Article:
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Catalysis Breakthrough Could Open New Pathways for Ethanol

Atomically dispersed copper on magnesium and aluminum catalyst more than doubles the yield of higher alcohols

February 2019
Catalysis Breakthrough Could Open New Pathways for Ethanol

Researchers at Pacific Northwest National Laboratory developed a new catalyst capable of converting ethanol to butanol, that can be used to produce a range of valuable everyday items such as paints and adhesives. Enlarge Image

The ethanol that goes into our gas tanks could fuel far more than transportation. It can also be transformed into valuable alcohols used in paints, solvents, adhesive and other everyday items. The challenge lies in the conversion process, which can be inefficient.

Scientists have long known how to turn ethanol into these so-called higher alcohols using the Guerbet reaction, which was discovered more than a century ago. Aided by heat and a catalyst, the reaction couples ethanol molecules to produce desirable manufacturing chemicals such as 1-butanol and 2-ethylhexanol, which are currently derived from fossil resources. But the process also tends to touch off side reactions that result in excessive byproducts, lowering its efficacy.

Doubling Down on a Catalyst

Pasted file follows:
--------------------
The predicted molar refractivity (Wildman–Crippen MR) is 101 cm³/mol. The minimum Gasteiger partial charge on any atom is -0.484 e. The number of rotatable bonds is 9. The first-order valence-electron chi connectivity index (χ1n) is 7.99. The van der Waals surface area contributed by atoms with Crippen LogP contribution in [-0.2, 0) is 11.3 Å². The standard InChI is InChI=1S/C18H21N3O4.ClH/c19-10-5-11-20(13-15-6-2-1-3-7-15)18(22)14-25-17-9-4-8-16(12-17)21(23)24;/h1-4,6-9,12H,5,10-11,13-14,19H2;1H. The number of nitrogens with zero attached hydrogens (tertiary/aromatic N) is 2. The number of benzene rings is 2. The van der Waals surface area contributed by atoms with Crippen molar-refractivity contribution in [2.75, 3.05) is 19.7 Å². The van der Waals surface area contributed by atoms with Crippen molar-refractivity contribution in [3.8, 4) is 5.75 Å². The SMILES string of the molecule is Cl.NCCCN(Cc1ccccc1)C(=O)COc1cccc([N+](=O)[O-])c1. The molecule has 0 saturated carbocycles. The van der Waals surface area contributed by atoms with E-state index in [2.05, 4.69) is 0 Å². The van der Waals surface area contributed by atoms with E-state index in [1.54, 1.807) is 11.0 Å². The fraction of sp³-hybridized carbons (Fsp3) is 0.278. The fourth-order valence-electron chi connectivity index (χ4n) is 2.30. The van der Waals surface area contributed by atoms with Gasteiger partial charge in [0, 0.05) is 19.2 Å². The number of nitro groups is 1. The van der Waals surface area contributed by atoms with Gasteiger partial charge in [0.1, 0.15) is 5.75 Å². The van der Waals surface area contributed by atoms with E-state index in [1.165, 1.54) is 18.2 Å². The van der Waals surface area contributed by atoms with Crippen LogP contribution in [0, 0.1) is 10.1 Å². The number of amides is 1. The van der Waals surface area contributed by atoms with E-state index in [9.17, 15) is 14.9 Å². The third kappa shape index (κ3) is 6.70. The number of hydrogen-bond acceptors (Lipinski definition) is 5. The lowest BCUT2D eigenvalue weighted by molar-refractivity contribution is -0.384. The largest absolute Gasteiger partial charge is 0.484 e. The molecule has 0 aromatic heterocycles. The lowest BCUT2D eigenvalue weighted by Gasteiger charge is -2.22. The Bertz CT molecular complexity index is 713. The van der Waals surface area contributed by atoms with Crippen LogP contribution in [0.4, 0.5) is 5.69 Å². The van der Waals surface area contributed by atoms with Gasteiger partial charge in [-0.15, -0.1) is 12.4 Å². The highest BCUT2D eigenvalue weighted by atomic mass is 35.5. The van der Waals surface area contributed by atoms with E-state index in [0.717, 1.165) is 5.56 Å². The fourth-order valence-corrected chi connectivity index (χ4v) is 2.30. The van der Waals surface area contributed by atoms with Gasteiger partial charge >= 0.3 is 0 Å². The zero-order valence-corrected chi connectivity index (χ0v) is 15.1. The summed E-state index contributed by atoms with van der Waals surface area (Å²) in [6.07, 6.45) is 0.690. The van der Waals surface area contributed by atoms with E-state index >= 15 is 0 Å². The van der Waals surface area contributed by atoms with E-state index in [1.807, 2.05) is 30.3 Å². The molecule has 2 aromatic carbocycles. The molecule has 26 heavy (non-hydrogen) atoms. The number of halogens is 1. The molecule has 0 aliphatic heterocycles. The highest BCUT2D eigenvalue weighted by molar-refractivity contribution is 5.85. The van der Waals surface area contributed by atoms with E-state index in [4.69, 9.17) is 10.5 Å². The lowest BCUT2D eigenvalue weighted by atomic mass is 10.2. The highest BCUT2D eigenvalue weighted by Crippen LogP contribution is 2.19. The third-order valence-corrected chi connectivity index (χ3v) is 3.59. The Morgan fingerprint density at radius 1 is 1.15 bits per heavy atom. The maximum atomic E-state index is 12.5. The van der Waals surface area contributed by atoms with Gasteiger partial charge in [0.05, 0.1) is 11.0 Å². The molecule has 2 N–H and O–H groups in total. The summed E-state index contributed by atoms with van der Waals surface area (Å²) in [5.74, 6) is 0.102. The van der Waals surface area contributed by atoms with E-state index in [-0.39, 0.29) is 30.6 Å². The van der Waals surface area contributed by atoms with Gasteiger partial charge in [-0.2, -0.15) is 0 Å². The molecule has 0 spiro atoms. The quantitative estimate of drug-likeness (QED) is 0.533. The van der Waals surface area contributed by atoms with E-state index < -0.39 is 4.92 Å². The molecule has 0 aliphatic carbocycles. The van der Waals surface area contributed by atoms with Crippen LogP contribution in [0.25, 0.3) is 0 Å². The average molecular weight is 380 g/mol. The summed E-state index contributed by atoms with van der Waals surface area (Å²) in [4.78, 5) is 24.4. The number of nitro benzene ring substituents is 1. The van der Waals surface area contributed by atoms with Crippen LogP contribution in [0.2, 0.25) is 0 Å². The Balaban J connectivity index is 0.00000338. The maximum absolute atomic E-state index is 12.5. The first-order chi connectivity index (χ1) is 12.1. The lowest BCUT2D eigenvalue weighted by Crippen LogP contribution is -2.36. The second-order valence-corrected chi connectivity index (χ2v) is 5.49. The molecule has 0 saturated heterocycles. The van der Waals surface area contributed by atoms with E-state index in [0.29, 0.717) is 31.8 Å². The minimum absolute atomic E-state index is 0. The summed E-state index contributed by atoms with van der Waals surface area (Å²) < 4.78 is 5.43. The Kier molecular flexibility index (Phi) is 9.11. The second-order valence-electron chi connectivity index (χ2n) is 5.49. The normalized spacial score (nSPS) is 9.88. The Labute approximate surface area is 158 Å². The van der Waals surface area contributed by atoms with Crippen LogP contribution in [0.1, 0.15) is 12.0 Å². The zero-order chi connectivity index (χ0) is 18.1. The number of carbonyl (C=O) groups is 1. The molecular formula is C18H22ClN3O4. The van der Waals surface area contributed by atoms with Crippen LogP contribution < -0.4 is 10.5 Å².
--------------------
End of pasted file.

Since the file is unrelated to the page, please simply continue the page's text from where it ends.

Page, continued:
Researchers at PNNL have developed a stable catalyst that—for the first time—can efficiently convert ethanol to higher alcohols, more than doubling the yield of the most effective catalysts reported so far.

"Usually when you do this kind of catalytic conversion, the biggest problem is getting the selectivity to the product that you want," says Karthikeyan K. Ramasamy, a research engineer within PNNL's Chemical and Biological Processing Group.

Using a catalyst made of atomically dispersed copper on magnesium and aluminum, the researchers were able to convert more than 60 percent of the ethanol processed in a single pass. More than 80 percent of the reaction products are desired higher alcohols.

The ethanol goes through a chemical cascade before it ultimately becomes a higher alcohol like 1-butanol. "This catalyst has three different materials in it," Ramasamy says. "Each material helps in different steps of the chemical cascade. In the end, all of them work together and help this complex chemistry to happen efficiently."

What helped make the catalyst so effective, Ramasamy says, is that its copper atoms are highly dispersed—if the atoms are clumped together, rather than working individually, the catalyst won't be as effective and will produce unwanted byproducts. The newly developed catalyst was robust enough to perform consistently for more than 500 hours.

The expanding ethanol industry has diversified to include feedstocks beyond corn, including municipal waste and other biomass, yet it remains heavily dependent on the transportation market, where it is blended into gasoline for cars, but in limited amounts. This research is the next step toward a renewable biorefinery similar to today's petroleum refineries, where ethanol is not just a fuel, but a building block for more valuable chemical products.

PNNL Research Team: Karthi Ramasamy, Mond Guo, Senthil Subramaniam, and Michel Gray

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